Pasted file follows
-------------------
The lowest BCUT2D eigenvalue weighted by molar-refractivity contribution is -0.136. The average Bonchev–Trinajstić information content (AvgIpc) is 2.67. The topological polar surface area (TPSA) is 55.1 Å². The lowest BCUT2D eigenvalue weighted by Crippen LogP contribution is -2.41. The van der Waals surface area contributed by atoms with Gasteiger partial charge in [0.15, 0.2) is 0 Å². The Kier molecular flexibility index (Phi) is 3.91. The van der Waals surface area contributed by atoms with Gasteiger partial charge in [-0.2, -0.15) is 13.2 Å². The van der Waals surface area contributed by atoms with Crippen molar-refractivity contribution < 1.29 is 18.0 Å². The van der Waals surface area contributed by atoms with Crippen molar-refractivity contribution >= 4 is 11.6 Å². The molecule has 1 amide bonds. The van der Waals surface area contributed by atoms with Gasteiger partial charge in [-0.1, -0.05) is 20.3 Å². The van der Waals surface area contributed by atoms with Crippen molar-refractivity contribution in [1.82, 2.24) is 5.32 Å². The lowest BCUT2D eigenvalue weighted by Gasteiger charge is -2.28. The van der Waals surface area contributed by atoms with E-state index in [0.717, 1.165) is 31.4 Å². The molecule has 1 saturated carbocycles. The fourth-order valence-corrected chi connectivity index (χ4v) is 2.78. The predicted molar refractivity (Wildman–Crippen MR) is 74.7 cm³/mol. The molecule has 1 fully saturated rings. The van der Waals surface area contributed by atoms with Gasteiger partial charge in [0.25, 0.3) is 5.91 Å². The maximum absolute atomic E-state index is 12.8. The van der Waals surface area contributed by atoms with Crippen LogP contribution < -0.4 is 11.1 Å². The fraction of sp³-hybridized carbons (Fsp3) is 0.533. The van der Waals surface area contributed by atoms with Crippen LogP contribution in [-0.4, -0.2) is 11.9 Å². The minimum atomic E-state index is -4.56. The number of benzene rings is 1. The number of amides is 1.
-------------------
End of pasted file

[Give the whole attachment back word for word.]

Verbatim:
The lowest BCUT2D eigenvalue weighted by molar-refractivity contribution is -0.136. The average Bonchev–Trinajstić information content (AvgIpc) is 2.67. The topological polar surface area (TPSA) is 55.1 Å². The lowest BCUT2D eigenvalue weighted by Crippen LogP contribution is -2.41. The van der Waals surface area contributed by atoms with Gasteiger partial charge in [0.15, 0.2) is 0 Å². The Kier molecular flexibility index (Phi) is 3.91. The van der Waals surface area contributed by atoms with Gasteiger partial charge in [-0.2, -0.15) is 13.2 Å². The van der Waals surface area contributed by atoms with Crippen molar-refractivity contribution < 1.29 is 18.0 Å². The van der Waals surface area contributed by atoms with Crippen molar-refractivity contribution >= 4 is 11.6 Å². The molecule has 1 amide bonds. The van der Waals surface area contributed by atoms with Gasteiger partial charge in [-0.1, -0.05) is 20.3 Å². The van der Waals surface area contributed by atoms with Crippen molar-refractivity contribution in [1.82, 2.24) is 5.32 Å². The lowest BCUT2D eigenvalue weighted by Gasteiger charge is -2.28. The van der Waals surface area contributed by atoms with E-state index in [0.717, 1.165) is 31.4 Å². The molecule has 1 saturated carbocycles. The fourth-order valence-corrected chi connectivity index (χ4v) is 2.78. The predicted molar refractivity (Wildman–Crippen MR) is 74.7 cm³/mol. The molecule has 1 fully saturated rings. The van der Waals surface area contributed by atoms with Gasteiger partial charge in [0.25, 0.3) is 5.91 Å². The maximum absolute atomic E-state index is 12.8. The van der Waals surface area contributed by atoms with Crippen LogP contribution < -0.4 is 11.1 Å². The fraction of sp³-hybridized carbons (Fsp3) is 0.533. The van der Waals surface area contributed by atoms with Crippen LogP contribution in [-0.4, -0.2) is 11.9 Å². The minimum atomic E-state index is -4.56. The number of benzene rings is 1. The number of amides is 1.